The Fifth Estate's “Broken Heroes” – an examination of Post-Traumatic Stress Disorder (PTSD)/Operational Stress Injury (OSI) within the Canadian military (complaint from Dr. Rachel Thibeault, Professor, Faculty of Health Sciences, University of Ottawa)
You wrote to complain about a program on The Fifth Estate called “Broken Heroes.” The program was a lengthy examination of the problem of Post-Traumatic Stress Disorder (PTSD)/Operational Stress Injury (OSI) within the Canadian military. You said the program lacked “journalistic integrity” in not highlighting the therapeutic gains that have been made. You said the program had a “tone of hopelessness” and was “to the detriment of truth and of veterans' mental health.”
The program's producer, Sally Reardon, responded. She cited instances in the program where therapies were mentioned, saying that “it is clear from (the) opening remarks that we are going to examine the difficult and complex reality of those who live with PTSD or OSI...as well as what is being accomplished for them, specifically, the OSISS (Operational Stress Injury Social Support). The best way for us to explain the urgent necessity of a program such as OSISS is to first explain the breadth and many layers of the injury itself, which we do.”
She went on to cite instances that she felt pointed up some of the steps being taken to help those who are suffering.
You were unsatisfied with her response and asked for a review, offering an analogy to hypothetical coverage of H1N1 without mention of possible remedies. I am sorry for the time it has taken to do the review. I have been dealing with a backlog of material.
First, I would like to review the basic principles from which I work. They can be found in CBC's Journalistic Standards and Practices:
The information conforms with reality and is not in any way misleading or false. This demands not only careful and thorough research but a disciplined use of language and production techniques, including visuals.
The information is truthful, not distorted to justify a conclusion. Broadcasters do not take advantage of their power to present a personal bias.
The information reports or reflects equitably the relevant facts and significant points of view; it deals fairly and ethically with persons, institutions, issues and events.
In addition, I will mention the policy on balance, since you appear to be arguing that the cases cited should have been “balanced” with similar discussion of therapies.
CBC/Radio-Canada programs dealing with matters of public interest on which differing views are held must supplement the exposition of one point of view with an equitable treatment of other relevant points of view. Equitable in this context means fair and reasonable, taking into consideration the weight of opinion behind a point of view, as well as its significance or potential significance.
The Fifth Estate, it should be noted, is not a newscast. Within a traditional news format we would expect to find reporting of a question of public controversy and an appropriate sampling of relevant, possibly divergent views on the subject. The Fifth Estate is a long format program which takes on a variety of topics in some depth and, in some cases, leads to a conclusion based on careful research.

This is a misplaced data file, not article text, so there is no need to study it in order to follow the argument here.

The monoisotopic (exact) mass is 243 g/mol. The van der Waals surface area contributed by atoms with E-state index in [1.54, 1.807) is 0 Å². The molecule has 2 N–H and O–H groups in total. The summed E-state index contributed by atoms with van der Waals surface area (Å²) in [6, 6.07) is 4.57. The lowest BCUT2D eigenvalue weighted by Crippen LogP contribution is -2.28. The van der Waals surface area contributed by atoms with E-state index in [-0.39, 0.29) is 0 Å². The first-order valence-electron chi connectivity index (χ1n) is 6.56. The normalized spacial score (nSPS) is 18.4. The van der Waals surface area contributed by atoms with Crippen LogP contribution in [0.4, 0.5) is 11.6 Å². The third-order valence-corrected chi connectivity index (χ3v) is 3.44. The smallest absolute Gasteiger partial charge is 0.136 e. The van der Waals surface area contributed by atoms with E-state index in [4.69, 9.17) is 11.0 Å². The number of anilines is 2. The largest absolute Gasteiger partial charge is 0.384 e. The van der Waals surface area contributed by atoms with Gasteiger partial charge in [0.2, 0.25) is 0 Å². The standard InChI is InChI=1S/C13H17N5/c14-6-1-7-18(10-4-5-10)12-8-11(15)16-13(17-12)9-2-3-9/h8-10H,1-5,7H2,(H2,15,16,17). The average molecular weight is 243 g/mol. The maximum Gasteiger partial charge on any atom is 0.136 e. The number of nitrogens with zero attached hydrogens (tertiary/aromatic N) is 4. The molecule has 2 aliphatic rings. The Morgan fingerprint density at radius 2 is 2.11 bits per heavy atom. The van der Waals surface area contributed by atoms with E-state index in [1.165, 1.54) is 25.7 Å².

In this case, it appears to me, the task was somewhat different. The intent seems to be to bring forward into the light of public consciousness a subject that had been not widely discussed: the traumatic effects on some military personnel of service in a war-zone. Experts like yourself may be thoroughly familiar with the situation and what can be done, but the broad civilian population would be relatively unfamiliar with it. Before one can rationally discuss solutions, one must understand the problem. That appears to be the intention of the program—to give direct and personal substance to the somewhat abstract concepts of PTSD/OSI.
You describe the human suffering depicted in the program as “one side of the coin,” the other side being “an outstanding pan-Canadian support network, and of the very real possibility of getting better.” While it might be convenient to view these two ideas as being “opposed” on opposite sides of a coin, and therefore requiring some kind of “balance,” it strikes me that they are really part of a continuum. In fact, both General Walter Natynczyk, the Chief of the Defense Staff, and General Roméo Dallaire, now a senator, both speak of the change in response that has taken place over the last few years.
Before public support and understanding can become wide-spread, it is necessary to have the nature of the problem laid before us. Each of the men profiled is attempting to deal with his condition with, as noted, the help of therapists and fellow veterans. None of them is out of the woods, but, contrary to your conclusion, I did not find a note of hopelessness, but a note of struggling humanity.
It is clear in the documentary that supports are now in place and that help is available, but I presume you are not arguing that these men are hopeless because they have not yet been cured. While I appreciate the care with which you elaborated your H1N1 thesis, I cannot find that it is analogous to the work done on “Broken Heroes.” The Fifth Estate item, as Ms. Reardon mentioned, did point the way to therapeutic measures, although the focus of the piece was on the soldiers themselves. I, like you, will look forward to the follow-up to which Ms. Reardon referred. The continuum of this story obviously has myriad aspects. It is not my function to tell programmers when and how to schedule items in the future, but to judge their material against existing policies.
“Broken Heroes” does not violate any of CBC's Journalistic Standards and Practices within the context of its stated intent.